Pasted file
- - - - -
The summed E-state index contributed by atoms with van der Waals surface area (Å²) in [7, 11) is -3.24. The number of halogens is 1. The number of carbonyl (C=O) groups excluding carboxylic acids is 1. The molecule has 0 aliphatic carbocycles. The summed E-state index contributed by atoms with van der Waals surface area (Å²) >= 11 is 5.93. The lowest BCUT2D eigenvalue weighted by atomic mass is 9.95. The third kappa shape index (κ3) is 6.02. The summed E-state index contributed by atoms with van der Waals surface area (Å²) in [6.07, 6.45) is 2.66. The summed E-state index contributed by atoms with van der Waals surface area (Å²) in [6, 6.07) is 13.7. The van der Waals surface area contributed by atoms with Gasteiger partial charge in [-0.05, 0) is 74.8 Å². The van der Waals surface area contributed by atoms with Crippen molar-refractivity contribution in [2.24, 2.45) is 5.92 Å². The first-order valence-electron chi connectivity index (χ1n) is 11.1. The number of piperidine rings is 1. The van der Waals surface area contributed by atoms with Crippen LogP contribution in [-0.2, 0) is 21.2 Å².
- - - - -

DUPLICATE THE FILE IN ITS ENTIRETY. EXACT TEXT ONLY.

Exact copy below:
The summed E-state index contributed by atoms with van der Waals surface area (Å²) in [7, 11) is -3.24. The number of halogens is 1. The number of carbonyl (C=O) groups excluding carboxylic acids is 1. The molecule has 0 aliphatic carbocycles. The summed E-state index contributed by atoms with van der Waals surface area (Å²) >= 11 is 5.93. The lowest BCUT2D eigenvalue weighted by atomic mass is 9.95. The third kappa shape index (κ3) is 6.02. The summed E-state index contributed by atoms with van der Waals surface area (Å²) in [6.07, 6.45) is 2.66. The summed E-state index contributed by atoms with van der Waals surface area (Å²) in [6, 6.07) is 13.7. The van der Waals surface area contributed by atoms with Gasteiger partial charge in [-0.05, 0) is 74.8 Å². The van der Waals surface area contributed by atoms with Crippen molar-refractivity contribution in [2.24, 2.45) is 5.92 Å². The first-order valence-electron chi connectivity index (χ1n) is 11.1. The number of piperidine rings is 1. The van der Waals surface area contributed by atoms with Crippen LogP contribution in [-0.2, 0) is 21.2 Å².